Still, I think the broad narrative holds true – enterprises are still embracing the iPhone. But as it becomes a significant segment for Apple, expect Apple to experience more seasonality in sales as enterprises try to time their buying and refresh cycles to gain maximum TCO.

Topics: ÜberTech, Apple, Enterprise Software, iPhone, Telcos, China

Eric Lai

About Eric Lai

I have tracked technology for more than 15 years, as an award-winning journalist and now as in-house thought leader on the mobile enterprise for SAP. Follow me here at ÜberMobile as well as my even less-filtered musings on Twitter @ericylai

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  • They're probably waiting for Windows 8.

    Give it time.
    • Whose phone is that?

      There is no such thing as a "Windows 8" phone. There won't be even when Windows 8 is shipping. There will only be Nokia phones, and perhaps Samsung phones, and maybe Huawei phones.

      So which IT director do you think is going to bet his job on Nokia still being around next year? Hua what? That leaves Samsung. Samsung is leading the charge for Tizen, which grew out of their Bada effort. Would you bet your job that Samsung will remain committed to Windows Phone? Consumers don't have to care about that stuff, but IT directors do. Somewhere there's an IT Director who signed a purchase order for 1,000 Touchpads based solely on HP's reputation. Nobody wants to be that guy.
      Robert Hahn
      • he was being sarcastic

        I thought he had...
  • Here we go again.

    I might buy that theory if we were talking about the iPad. But iPad sales were very strong, as we know.

    I can't imagine anyone thinking of smartphones and PCs as equivalent and/or cannibalizing each other.
  • Windows phone

    yay... I saw a small windows phone bar on the graph. This is awesome.
    I had my windows phone for almost two years now and it is great phone but it still wildly unpopular so even smallest bar in the graph is exciting. While android and iphone maniacs are at each other throats over 50 or 60% we windows phone users are happy with our 1-3%. I guess it means that windows phone users have more fun in life. They need 20-50 times less resources to be happy :)
  • Yeah if youre an IT person and you got iphones for your enterprise do NOT

    slap yourself on the back. You just made a terrible mistake and you need to shift any ongoing and or planning internal or outsourced lob mobile app building to W8/WP8 pronto. The worst thing you could do is move your enterprise into the apple ecosystem and building ios apps is a terrible step in that direction. Return those iDevices while you can get your money back or if it's too late try to dump them off on ebay before the next model makes them worth a lot less.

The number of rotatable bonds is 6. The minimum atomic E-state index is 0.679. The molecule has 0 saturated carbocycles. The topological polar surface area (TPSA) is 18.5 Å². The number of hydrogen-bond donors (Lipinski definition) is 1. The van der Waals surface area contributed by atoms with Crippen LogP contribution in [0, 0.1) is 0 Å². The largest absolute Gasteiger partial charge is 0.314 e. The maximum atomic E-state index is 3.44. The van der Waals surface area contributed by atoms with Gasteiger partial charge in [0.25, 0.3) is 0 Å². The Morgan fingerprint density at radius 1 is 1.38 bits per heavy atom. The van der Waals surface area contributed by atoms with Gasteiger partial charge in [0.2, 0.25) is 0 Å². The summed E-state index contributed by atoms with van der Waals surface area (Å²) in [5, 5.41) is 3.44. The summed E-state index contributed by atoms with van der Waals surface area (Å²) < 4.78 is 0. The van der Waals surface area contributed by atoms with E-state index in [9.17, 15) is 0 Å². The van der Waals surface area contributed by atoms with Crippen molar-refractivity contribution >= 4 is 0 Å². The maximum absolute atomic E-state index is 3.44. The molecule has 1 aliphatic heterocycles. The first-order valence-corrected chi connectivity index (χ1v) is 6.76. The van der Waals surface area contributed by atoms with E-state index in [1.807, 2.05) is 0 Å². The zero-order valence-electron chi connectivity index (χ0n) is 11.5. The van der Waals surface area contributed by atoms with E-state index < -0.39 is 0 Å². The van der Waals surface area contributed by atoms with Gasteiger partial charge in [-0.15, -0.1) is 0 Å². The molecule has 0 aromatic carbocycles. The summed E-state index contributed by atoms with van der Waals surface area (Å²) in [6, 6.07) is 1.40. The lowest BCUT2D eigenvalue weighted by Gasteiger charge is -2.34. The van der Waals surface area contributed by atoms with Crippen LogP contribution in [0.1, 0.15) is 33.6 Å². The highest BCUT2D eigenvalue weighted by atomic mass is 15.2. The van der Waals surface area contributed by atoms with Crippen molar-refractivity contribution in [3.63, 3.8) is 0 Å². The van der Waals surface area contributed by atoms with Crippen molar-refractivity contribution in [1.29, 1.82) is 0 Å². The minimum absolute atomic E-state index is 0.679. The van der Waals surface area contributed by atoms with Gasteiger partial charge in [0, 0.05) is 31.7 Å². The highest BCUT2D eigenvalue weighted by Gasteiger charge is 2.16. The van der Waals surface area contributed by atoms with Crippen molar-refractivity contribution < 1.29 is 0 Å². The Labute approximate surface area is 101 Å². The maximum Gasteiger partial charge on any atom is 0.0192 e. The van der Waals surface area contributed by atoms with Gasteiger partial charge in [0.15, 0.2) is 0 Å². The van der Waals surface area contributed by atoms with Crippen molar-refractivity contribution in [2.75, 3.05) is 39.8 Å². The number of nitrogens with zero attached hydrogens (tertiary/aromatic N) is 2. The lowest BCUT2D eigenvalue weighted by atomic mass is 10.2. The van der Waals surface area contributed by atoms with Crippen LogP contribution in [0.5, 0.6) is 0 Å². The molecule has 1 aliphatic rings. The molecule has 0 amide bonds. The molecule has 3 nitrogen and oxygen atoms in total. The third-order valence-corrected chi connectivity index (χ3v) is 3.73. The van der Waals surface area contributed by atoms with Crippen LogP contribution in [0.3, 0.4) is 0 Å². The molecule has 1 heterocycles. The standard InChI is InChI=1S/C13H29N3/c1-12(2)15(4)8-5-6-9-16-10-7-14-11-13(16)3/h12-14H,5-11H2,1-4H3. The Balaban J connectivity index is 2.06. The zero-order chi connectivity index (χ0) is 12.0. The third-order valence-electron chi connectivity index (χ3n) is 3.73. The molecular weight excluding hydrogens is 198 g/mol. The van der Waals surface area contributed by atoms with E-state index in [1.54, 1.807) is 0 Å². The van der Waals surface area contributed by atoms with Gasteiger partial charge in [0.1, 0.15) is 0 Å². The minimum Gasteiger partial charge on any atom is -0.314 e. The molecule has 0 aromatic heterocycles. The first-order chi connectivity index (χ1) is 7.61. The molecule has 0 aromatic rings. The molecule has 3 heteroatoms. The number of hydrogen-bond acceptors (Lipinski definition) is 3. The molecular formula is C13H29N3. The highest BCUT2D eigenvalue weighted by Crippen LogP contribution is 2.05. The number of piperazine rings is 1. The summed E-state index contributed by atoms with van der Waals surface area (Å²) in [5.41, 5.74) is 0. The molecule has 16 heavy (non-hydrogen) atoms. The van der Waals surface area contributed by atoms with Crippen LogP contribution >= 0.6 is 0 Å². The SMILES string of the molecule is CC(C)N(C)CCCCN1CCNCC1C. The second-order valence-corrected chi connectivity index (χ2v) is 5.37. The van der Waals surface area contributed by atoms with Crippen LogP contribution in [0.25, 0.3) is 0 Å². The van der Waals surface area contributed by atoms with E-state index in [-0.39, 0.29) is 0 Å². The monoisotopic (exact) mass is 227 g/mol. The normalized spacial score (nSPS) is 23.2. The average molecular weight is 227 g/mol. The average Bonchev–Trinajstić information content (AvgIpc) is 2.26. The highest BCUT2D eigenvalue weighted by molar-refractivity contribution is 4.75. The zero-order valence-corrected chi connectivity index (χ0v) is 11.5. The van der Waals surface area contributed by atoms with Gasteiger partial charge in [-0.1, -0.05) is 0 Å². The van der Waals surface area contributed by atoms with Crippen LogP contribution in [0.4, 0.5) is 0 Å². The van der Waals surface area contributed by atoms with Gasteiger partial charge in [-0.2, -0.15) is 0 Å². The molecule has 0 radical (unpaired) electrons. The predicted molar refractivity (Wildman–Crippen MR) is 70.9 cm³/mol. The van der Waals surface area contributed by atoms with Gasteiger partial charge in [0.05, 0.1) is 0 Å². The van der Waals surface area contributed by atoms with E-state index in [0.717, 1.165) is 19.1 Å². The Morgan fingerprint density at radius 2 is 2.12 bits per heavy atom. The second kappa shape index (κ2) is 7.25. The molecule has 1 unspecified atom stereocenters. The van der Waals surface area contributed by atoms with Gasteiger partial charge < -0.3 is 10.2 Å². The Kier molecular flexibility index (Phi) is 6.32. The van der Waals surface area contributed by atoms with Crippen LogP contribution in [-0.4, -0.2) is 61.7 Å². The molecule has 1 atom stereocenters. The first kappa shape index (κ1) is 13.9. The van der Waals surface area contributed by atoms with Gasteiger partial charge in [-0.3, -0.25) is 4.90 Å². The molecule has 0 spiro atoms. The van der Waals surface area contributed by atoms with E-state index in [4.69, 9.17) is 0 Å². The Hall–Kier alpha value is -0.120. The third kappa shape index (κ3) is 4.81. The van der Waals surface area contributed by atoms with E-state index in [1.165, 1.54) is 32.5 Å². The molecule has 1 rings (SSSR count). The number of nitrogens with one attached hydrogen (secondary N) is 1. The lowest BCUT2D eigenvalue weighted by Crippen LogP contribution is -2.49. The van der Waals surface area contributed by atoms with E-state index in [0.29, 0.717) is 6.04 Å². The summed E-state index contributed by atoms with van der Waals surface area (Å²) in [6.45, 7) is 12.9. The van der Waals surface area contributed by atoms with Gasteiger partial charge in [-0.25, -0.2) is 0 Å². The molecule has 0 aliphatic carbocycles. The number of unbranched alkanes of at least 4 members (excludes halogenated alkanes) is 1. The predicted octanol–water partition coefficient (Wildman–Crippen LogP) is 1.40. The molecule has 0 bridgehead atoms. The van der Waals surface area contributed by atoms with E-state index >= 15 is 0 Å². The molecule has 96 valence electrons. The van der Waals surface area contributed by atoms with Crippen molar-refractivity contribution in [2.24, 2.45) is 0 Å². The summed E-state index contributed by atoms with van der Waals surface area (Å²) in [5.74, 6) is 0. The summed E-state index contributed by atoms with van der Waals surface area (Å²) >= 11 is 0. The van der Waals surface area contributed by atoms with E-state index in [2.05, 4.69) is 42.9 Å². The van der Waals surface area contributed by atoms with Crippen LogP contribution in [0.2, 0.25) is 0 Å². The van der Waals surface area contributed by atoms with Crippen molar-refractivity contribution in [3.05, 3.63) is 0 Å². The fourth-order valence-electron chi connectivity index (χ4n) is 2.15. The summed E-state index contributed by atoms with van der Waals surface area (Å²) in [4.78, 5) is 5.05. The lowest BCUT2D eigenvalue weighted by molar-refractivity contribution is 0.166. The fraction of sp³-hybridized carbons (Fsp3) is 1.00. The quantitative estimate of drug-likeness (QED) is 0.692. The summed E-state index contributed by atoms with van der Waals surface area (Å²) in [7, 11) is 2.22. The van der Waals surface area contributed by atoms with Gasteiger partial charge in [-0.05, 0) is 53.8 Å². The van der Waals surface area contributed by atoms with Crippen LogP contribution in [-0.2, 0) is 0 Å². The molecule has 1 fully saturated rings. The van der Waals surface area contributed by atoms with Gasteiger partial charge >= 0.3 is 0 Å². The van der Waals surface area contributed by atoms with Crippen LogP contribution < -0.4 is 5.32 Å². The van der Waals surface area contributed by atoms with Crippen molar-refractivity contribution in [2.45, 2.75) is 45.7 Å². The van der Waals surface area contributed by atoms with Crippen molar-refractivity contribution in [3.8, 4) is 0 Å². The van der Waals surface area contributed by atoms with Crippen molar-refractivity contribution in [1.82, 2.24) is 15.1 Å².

Johnny Vegas
  • I just bought a Windows Phone

    The Lumia 900. Yes I know I won't be getting the latest OS upgrade when the next version ships but Im fine with that , I love the phone, will get the new one when it's out and give this to my girlfriend :)
  • It's about how you organize your people and your stuff

    Enterprises need multiple levels of security for groups that deal with contacts, trade secrets, business plans. Data transmission and storage must be encrypted whether it moves 100' or 1000 miles.

    Apple has no solution, Microsoft charges ramsom for your stuff.
  • Pretty biased commentary

    This article comes across with a strong fanboi slant despite the fact that total unit sale volume doesn't really matter.

    First of all, the numbers used are not apples to apples. iOS includes not just the iPhone but also the tablet and other Apple devices. When you look at phone sales, Samsung is now selling more than Apple not to mention other Android vendors. The author is very focused on explaining away sales volumes, but this is not a contest. If he is an Apple fan, he should be perfectly happy that he likes Apple products better whose sale volume may be lower because of a higher sales price. The unit volume does not mean one is better or worse.

    We are all hoping for a great battle of the players to drive innovation and better consumer products. The best outcome would be that volumes seesaw as multiple providers battle with features and price (and not patents).
    • You talk about bias ... but ignore simple facts

      FACT #1- Samsung is currently selling more than 50 different models world wide. Apple sells just one new model (and two old).

      FACT #2- Samsung never releases numbers for SALES. It is always shipments. And last time they released the numbers, they bundle the earnings from ALL of Samsung's divisions into one. Meaning, the numbers released included the sales of the super cargo ships that they build.